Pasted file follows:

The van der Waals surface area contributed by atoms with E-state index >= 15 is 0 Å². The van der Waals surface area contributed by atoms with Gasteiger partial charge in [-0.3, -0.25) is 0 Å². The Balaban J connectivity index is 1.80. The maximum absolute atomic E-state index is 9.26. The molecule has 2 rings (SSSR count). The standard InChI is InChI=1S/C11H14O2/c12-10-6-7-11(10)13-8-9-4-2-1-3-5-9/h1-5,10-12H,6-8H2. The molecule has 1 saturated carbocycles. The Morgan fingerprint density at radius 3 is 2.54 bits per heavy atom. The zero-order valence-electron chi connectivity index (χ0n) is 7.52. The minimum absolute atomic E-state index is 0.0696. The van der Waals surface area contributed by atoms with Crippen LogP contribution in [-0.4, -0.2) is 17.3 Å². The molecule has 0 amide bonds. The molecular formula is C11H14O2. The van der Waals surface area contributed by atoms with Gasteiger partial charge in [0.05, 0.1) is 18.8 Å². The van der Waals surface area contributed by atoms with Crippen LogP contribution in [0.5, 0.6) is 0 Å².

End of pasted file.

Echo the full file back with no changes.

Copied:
The van der Waals surface area contributed by atoms with E-state index >= 15 is 0 Å². The van der Waals surface area contributed by atoms with Gasteiger partial charge in [-0.3, -0.25) is 0 Å². The Balaban J connectivity index is 1.80. The maximum absolute atomic E-state index is 9.26. The molecule has 2 rings (SSSR count). The standard InChI is InChI=1S/C11H14O2/c12-10-6-7-11(10)13-8-9-4-2-1-3-5-9/h1-5,10-12H,6-8H2. The molecule has 1 saturated carbocycles. The Morgan fingerprint density at radius 3 is 2.54 bits per heavy atom. The zero-order valence-electron chi connectivity index (χ0n) is 7.52. The minimum absolute atomic E-state index is 0.0696. The van der Waals surface area contributed by atoms with Crippen LogP contribution in [-0.4, -0.2) is 17.3 Å². The molecule has 0 amide bonds. The molecular formula is C11H14O2. The van der Waals surface area contributed by atoms with Gasteiger partial charge in [0.05, 0.1) is 18.8 Å². The van der Waals surface area contributed by atoms with Crippen LogP contribution in [0.5, 0.6) is 0 Å².